Why Do We Celebrate Christmas On December 25?

What’s the significance of December 25th? Was Jesus really born on that day — as many Christian children are taught. The short answer is no. Christianity co-opted the much older celebration of the winter solstice and transformed it into what we know as Christmas.

Those early Christians were adept at absorbing ancient beliefs and practices into their own rituals and ceremonies: thus Ostara, the spring equinox, became Easter, and Imbolc, the February 2 festival of lights, became Candlemass, to commemorate the purification of Mary after the birth of Christ.

When Christianity was just taking hold, itsámost significant dates were Epiphany on January 6, which marked the arrival of the Magi following the birth of Christ, and Easter, which celebratedáhis miraculous resurrection from the dead.

The Pope Decided On Christ’s Birth Day 300 Years After His Death

It wasn’t until the fourth century that the church decided that the day of Jesus Christ’s birth should also be celebrated. Then they had to come up with a date. The Bible’s New Testament gives no indication of what this date might be, so in the year 350, Pope Julius 1 declared December 25 as the official day to honor Christ’s birth day.

It was a calculated choice: winter solstice festivals were extremely important throughout pre-Christian Europe, so it would have been a really bad idea to abolish these festivals in favor of strictly Christian forms of celebration. Instead, early Christian leaders chose to incorporate ancient traditions into Christian worship.

How Early Christians Stole The Winter Solstice

The winter solstice is the longest night and shortest day of the year and varies between December 20 and December 23. Also known as Yule, this date marks when the dark half of the year relinquishes to the light half. On this longest night of the year, the sun’s “rebirth” was celebrated with much joy. From this day forward, the days would become longer.

So those clever early Christians took over the deep-rooted notion of the rebirth of the sun, and turned it into the birth of Jesus Christ. Interestingly, the winter solstice has long been viewed as a time of divine births: the goddess Isis, a virgin, bore the holy child Horus on December 25, and the birth of the Greek god Dionysus was celebrated in December.

Specifically in Rome, church officials probably wanted the date to coincide with existing pagan festivals honoring Saturn (the Roman god of agriculture) and Mithra (the Persian god of light).

Once that December 25 date had been selected, it wasn’t all smoothásailing.

The Banning Of Christmas

The celebration of Christmas was slowly adopted and spread in the Western world over the next several centuries, although many Christians continued to view Epiphany and Easter as more important, and some still do.

In 1647, Oliver Cromwell and his Puritan-led English Parliament banned the celebration of Christmas, considering it to be a Catholic festival, with no justification in the Bible, and also a time of immoral behavior. The Puritans of colonial New England followed the lead of the old country, and also prohibited the observance of Christmas.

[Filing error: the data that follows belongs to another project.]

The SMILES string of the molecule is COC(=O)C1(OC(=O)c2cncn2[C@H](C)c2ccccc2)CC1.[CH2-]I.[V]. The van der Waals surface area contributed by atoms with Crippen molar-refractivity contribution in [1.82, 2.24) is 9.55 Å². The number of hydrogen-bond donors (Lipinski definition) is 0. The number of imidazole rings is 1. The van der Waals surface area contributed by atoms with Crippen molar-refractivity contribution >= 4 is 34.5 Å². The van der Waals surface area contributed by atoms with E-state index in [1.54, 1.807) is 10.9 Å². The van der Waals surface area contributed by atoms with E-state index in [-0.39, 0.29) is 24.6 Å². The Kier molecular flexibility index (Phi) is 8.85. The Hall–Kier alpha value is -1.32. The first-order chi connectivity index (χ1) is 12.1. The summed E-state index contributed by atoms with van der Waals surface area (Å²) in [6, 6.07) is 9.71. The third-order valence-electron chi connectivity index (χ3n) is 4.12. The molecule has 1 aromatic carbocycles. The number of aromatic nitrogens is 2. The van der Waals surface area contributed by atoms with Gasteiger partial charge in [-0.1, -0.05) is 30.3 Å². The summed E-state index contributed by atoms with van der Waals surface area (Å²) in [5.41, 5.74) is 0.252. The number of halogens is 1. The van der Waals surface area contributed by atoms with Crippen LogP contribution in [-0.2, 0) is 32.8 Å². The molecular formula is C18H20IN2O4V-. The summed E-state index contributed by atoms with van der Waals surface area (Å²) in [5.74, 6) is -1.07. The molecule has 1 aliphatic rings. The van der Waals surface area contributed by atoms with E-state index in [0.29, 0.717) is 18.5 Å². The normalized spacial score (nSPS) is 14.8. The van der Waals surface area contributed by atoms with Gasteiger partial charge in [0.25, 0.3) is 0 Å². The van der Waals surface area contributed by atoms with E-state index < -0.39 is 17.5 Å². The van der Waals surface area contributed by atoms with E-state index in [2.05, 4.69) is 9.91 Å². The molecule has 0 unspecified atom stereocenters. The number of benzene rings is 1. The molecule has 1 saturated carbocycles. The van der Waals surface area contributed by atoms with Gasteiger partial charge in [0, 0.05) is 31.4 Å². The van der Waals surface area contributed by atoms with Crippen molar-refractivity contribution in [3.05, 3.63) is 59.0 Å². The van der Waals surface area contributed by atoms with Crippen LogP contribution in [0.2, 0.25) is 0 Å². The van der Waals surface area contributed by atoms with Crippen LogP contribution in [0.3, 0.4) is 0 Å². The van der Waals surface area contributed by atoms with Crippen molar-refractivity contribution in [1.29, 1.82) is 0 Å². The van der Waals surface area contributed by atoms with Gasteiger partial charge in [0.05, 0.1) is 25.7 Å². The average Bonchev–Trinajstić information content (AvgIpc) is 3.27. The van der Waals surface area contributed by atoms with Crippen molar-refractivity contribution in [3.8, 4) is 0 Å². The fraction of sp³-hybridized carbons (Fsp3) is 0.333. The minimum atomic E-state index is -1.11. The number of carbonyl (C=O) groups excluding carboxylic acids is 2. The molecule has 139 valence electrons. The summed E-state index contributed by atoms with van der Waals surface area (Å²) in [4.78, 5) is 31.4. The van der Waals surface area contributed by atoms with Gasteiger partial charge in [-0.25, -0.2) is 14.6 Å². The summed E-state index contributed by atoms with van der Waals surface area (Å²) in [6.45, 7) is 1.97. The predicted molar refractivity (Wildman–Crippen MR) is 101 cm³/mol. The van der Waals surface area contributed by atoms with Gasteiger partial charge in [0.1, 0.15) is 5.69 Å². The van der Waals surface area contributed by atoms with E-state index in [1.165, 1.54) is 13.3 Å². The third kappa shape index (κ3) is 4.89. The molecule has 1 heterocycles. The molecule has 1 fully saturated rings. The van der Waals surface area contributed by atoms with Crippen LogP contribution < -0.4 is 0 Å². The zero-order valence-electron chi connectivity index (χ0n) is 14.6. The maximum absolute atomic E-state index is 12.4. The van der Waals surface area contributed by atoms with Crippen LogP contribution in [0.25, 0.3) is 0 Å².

Even after that, Christmas was generallyáonly celebrated by Catholics and Protestants in the U.S., and it wasn’t until 1870 that it became a federal holiday.

And just in case you’re hooked on those extra details that have become part of the Christmas myth, the Bible never mentions Mary on a donkey, or an innkeeper turning her away, much less that Christ was born in a stable, or that three kings came to visit riding on camels.

How on earth this holiday came to be transformed from one of the holiest Pagan days to the excuse for rampant commercialism that we see today, is another story.

But we can still wonder at the beauty of nature and its cycles, as we celebrate moving from the darkness of winter toward the light of a new season.

 

301 comments

Jeanne R
Jeanne R4 months ago

Thank you for sharing.

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Jeanne R
Jeanne R4 months ago

Thank you for sharing.

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Jeanne R
Jeanne R4 months ago

Thank you for sharing.

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Jeanne R
Jeanne R4 months ago

Thank you for sharing.

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Jeanne R
Jeanne R4 months ago

Thank you for sharing.

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Leong S
Leong Sabout a year ago

tks

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Philippa P
Philippa Powersabout a year ago

Thanks.

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Jane R.
Jane R1 years ago

I knew much of this already. Jesus was not born in December at all. However the date we celebrate his birth is not as important as celebrating his birth.

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Siyus Copetallus
Siyus Copetallus2 years ago

Thank you for sharing.

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Sarah Hill
Sarah Hill2 years ago

It really doesn't matter when we celebrate His birth, but without His birth there could not have been a death and resurrection.

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